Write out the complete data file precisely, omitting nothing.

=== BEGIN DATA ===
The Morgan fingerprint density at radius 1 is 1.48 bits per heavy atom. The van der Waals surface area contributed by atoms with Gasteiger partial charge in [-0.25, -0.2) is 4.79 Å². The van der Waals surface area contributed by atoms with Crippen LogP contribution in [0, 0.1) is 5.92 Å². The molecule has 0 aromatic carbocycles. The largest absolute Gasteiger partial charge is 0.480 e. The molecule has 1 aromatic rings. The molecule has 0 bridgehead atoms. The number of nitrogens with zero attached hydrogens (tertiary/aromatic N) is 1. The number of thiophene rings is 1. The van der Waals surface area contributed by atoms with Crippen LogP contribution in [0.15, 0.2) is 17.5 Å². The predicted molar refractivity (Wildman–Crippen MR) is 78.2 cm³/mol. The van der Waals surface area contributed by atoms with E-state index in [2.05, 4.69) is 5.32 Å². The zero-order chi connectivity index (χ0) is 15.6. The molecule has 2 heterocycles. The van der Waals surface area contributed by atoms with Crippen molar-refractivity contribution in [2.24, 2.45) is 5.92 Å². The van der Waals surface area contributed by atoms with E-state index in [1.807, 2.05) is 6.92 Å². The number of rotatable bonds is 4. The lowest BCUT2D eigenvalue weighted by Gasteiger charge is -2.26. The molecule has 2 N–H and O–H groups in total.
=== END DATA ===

The Morgan fingerprint density at radius 1 is 1.48 bits per heavy atom. The van der Waals surface area contributed by atoms with Gasteiger partial charge in [-0.25, -0.2) is 4.79 Å². The van der Waals surface area contributed by atoms with Crippen LogP contribution in [0, 0.1) is 5.92 Å². The molecule has 0 aromatic carbocycles. The largest absolute Gasteiger partial charge is 0.480 e. The molecule has 1 aromatic rings. The molecule has 0 bridgehead atoms. The number of nitrogens with zero attached hydrogens (tertiary/aromatic N) is 1. The number of thiophene rings is 1. The van der Waals surface area contributed by atoms with Crippen LogP contribution in [0.15, 0.2) is 17.5 Å². The predicted molar refractivity (Wildman–Crippen MR) is 78.2 cm³/mol. The van der Waals surface area contributed by atoms with E-state index in [2.05, 4.69) is 5.32 Å². The zero-order chi connectivity index (χ0) is 15.6. The molecule has 2 heterocycles. The van der Waals surface area contributed by atoms with Crippen molar-refractivity contribution in [2.24, 2.45) is 5.92 Å². The van der Waals surface area contributed by atoms with E-state index in [1.807, 2.05) is 6.92 Å². The number of rotatable bonds is 4. The lowest BCUT2D eigenvalue weighted by Gasteiger charge is -2.26. The molecule has 2 N–H and O–H groups in total.